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UK Grime music, whether you love it or hate it, it’s not only a culture… it is an unstoppable movement, which has not only crossed over to appeal to the UK mainstream audience, it has become a truly global genre, inspiring and influencing people all over the world!

It wasn’t always like this, in order to really explain and give context about what changed and the best practice that startups can learn, let’s go right back in time and rewind many moons ago to my child hood. So bare with me…

My family is very diverse, with an eclectic mix of Irish, Trinidadian, Bajan and Jamaican heritage. I was born Ireland and moved as a child to England, So I grew in a melting pot these cultures and an eclectic mix of music genres being a big part of my every day life. Be it my Bajan Step Father listening to smooth lovers rock by the likes of Sanchez, Beres Hamilton and Gregory Issacs, My Irish mother listening to pretty much all genres of the 80’s and 90’s and my Mother’s Trinidadian/Irish brothers and sisters listening to Soul, New Jack Swing, Trinidadian Soca and what is now classic hip hop. Caribbean Carnival’s were a big part of our life and we just all pretty much lived and breathed music, so my musical foundation and knowledge was eclectic and vast.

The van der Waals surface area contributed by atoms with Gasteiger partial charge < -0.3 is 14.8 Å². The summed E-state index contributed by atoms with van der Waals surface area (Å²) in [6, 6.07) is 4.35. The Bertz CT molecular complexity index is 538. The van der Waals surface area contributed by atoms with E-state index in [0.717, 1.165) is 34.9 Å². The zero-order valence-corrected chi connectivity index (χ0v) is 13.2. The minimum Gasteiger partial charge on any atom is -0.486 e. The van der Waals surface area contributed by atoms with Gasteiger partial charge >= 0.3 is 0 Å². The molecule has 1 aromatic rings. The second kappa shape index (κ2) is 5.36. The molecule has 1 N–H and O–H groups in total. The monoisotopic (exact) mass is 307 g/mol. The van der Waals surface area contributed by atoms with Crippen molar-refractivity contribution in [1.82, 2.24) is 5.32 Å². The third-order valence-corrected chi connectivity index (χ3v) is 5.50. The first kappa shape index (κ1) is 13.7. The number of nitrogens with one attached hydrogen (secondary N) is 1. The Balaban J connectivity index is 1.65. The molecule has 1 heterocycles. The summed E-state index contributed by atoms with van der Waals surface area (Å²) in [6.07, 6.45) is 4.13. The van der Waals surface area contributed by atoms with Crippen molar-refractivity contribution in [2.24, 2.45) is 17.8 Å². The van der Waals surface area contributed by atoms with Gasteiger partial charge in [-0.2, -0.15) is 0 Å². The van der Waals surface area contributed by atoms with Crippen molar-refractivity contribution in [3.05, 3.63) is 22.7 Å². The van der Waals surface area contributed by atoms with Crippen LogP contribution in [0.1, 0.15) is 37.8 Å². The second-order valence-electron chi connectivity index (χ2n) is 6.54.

In my experience growing up in a very different family, for most of my childhood society was still very much openly racist and discriminatory, but with pockets of hope and integration, such as the Windrush era’s complex legacy of racial and housing inequality, throwing together communities such as those from an Irish and Caribbean background etc and those communities who have many mutual synergies such as discrimination, colonialisms legacy, living side by side and assimilating into one and the same, viewing each other with respect and as equals! My family was a prime example. Music was in my opinion one of the glues that further solidified the diverse solidarity.